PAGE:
I wasn’t nervous to go to the party until earlier that day. A friend asked, “Wait, so it’s a sex party for straight girls to have sex with other straight girls?” I stuttered while trying to explain. Skirt Club founder Genevieve LeJeune positioned the event as a place where “straight girls experiment, and bi girls find a home where they can meet other bi girls.” That made sense to me until someone else said it out loud. My friend’s confusion became mine. I didn’t quite understand why straight girls would want to hook up with other straight girls.
As the night progressed, the bubbles in Kristin’s bath got higher and higher and the sounds of moaning in the next room got louder and louder. Women started coming in and out of the bathroom – each time with less clothing on. My crop top survived for three hours, and my skirt only 30 minutes longer.
There wasn’t pressure to be naked, but when I had more than a bra and underwear on, other women assumed I was nervous to participate — that I wanted to, but couldn’t find the courage. They asked me why I wasn’t in my bra and panties — or just plain naked — to be inclusionary, not to criticize. This level of respect was consistent all night.
By the end of the night I barely noticed that everyone was in varying stages of undress. The nakedness became completely insignificant. I mean, when someone is being tied up with a red bungee cord and bent over in front of a large window, their nakedness seems not so noteworthy.
There’s a certain confidence that comes with stripping down to your skivvies when everyone else is next-to or entirely naked. I haven’t felt that confident about my nearly naked body probably ever.
This comfortable and freeing environment sort of justified the $180 per ticket price tag — it’s fairly easy to let inhibition fall to the wayside when the conditions allow it. The ticket also bought the privacy of a luxury apartment and a mutual understanding of “anything goes” for all attendees. But it was also clear that Skirt Club caters to a very specific class of women. It’s an empowering experience, but an “elite” one, only available to women who can afford it.
My only real critique of Skirt Club is the labels they use to market their events. LeJeune has insisted that her parties are not “lesbian sex parties,” but gatherings for “straight and bicurious women.” What I hadn’t understood before the party, but now do, is that this distinction was made to be inclusive to women who might want to have sexual experiences with women but who don’t necessarily define their identities as bisexual or lesbian. The intention seems to be inclusive, not alienating, but that supposed inclusivity doesn’t come without its issues.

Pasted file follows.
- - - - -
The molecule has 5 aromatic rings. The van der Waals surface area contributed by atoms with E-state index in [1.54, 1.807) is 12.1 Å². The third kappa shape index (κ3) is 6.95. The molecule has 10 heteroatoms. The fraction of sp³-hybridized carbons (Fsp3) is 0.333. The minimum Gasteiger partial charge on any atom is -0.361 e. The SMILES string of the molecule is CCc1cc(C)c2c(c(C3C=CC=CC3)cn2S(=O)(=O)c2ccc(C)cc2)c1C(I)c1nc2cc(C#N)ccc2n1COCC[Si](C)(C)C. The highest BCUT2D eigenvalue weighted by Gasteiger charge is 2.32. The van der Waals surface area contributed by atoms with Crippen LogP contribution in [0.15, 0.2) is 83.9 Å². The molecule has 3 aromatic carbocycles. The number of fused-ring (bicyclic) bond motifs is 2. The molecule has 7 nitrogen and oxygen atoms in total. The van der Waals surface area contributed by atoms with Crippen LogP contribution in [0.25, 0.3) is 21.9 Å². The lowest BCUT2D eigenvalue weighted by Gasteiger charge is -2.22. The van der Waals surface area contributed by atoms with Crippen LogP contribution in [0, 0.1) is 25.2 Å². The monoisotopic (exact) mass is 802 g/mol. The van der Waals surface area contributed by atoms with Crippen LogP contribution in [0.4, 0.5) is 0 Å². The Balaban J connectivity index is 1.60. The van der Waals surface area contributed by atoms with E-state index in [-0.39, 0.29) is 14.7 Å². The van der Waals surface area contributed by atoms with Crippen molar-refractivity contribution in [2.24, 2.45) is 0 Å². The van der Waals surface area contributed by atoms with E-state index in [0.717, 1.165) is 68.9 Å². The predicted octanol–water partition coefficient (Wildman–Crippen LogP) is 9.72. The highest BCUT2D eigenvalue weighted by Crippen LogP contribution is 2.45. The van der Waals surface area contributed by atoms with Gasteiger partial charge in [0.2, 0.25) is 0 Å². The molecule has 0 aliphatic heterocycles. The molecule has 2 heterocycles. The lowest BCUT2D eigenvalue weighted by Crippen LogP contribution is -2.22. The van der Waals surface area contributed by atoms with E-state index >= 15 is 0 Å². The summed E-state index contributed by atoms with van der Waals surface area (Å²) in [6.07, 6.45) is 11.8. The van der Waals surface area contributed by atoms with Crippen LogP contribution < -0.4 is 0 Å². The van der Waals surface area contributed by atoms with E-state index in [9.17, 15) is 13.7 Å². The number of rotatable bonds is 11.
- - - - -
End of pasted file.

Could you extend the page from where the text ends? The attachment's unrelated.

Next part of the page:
LeJeune has gone on record to say that queer women, specifically, “often find that they are not looking for what we offer” as a reason it’s not marketed to them. But when I told a queer woman, who is a dear friend of mine, where I had gone the day after the party, her only response was: “Where was my invite?”
By night’s end, the apartment had become a den of a thousand orgies. The large glass box of a shower had eight women in it at one point. The bathtub had six. The hot tub was littered with broken champagne glasses. On each bed, it wasn’t entirely possible to tell where one woman ended and another began. Kristin and I eventually went into a closet to discuss when we should leave, only to be interrupted by two women feverishly kissing, one pushing the other’s head down.
Ultimately, Skirt Club is excellent for women who want to push the envelope on their sexuality and are looking to experiment in a totally private, safe space. As a straight woman with a bit more insight into girl-on-girl sex than I had before, would I go to an all-female sex party again? Probably not. However, I would wholeheartedly encourage other woman to attend at least one in their lifetime.
Some adventures are just worth having, especially when clothing’s optional.